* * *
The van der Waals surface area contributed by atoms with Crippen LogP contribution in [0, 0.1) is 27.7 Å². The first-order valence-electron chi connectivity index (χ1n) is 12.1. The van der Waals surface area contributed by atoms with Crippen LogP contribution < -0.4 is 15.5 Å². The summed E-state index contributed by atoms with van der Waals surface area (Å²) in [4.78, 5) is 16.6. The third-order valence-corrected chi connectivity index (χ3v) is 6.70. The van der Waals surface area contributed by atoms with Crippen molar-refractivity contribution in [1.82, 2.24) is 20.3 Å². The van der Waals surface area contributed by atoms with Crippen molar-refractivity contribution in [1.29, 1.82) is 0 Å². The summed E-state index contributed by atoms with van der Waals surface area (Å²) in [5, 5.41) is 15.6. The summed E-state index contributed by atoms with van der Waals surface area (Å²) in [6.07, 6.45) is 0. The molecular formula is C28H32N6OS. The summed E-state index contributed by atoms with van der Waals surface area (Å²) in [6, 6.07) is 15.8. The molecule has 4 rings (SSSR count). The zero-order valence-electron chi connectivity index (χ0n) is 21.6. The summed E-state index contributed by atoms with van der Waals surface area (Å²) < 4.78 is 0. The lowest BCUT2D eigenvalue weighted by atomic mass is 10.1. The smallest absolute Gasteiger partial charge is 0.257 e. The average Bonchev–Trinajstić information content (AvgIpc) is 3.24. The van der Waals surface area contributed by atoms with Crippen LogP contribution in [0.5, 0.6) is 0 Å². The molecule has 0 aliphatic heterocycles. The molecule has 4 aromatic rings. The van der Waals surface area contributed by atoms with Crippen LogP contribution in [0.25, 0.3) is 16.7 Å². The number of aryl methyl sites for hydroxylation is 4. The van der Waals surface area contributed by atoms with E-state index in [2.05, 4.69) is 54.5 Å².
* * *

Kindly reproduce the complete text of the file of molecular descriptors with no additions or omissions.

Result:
The van der Waals surface area contributed by atoms with Crippen LogP contribution in [0, 0.1) is 27.7 Å². The first-order valence-electron chi connectivity index (χ1n) is 12.1. The van der Waals surface area contributed by atoms with Crippen LogP contribution < -0.4 is 15.5 Å². The summed E-state index contributed by atoms with van der Waals surface area (Å²) in [4.78, 5) is 16.6. The third-order valence-corrected chi connectivity index (χ3v) is 6.70. The van der Waals surface area contributed by atoms with Crippen molar-refractivity contribution in [1.82, 2.24) is 20.3 Å². The van der Waals surface area contributed by atoms with Crippen molar-refractivity contribution in [1.29, 1.82) is 0 Å². The summed E-state index contributed by atoms with van der Waals surface area (Å²) in [5, 5.41) is 15.6. The summed E-state index contributed by atoms with van der Waals surface area (Å²) in [6.07, 6.45) is 0. The molecular formula is C28H32N6OS. The summed E-state index contributed by atoms with van der Waals surface area (Å²) in [6, 6.07) is 15.8. The molecule has 4 rings (SSSR count). The zero-order valence-electron chi connectivity index (χ0n) is 21.6. The summed E-state index contributed by atoms with van der Waals surface area (Å²) < 4.78 is 0. The lowest BCUT2D eigenvalue weighted by atomic mass is 10.1. The smallest absolute Gasteiger partial charge is 0.257 e. The average Bonchev–Trinajstić information content (AvgIpc) is 3.24. The van der Waals surface area contributed by atoms with Crippen LogP contribution in [0.5, 0.6) is 0 Å². The molecule has 0 aliphatic heterocycles. The molecule has 4 aromatic rings. The van der Waals surface area contributed by atoms with Crippen LogP contribution in [0.25, 0.3) is 16.7 Å². The number of aryl methyl sites for hydroxylation is 4. The van der Waals surface area contributed by atoms with E-state index in [2.05, 4.69) is 54.5 Å².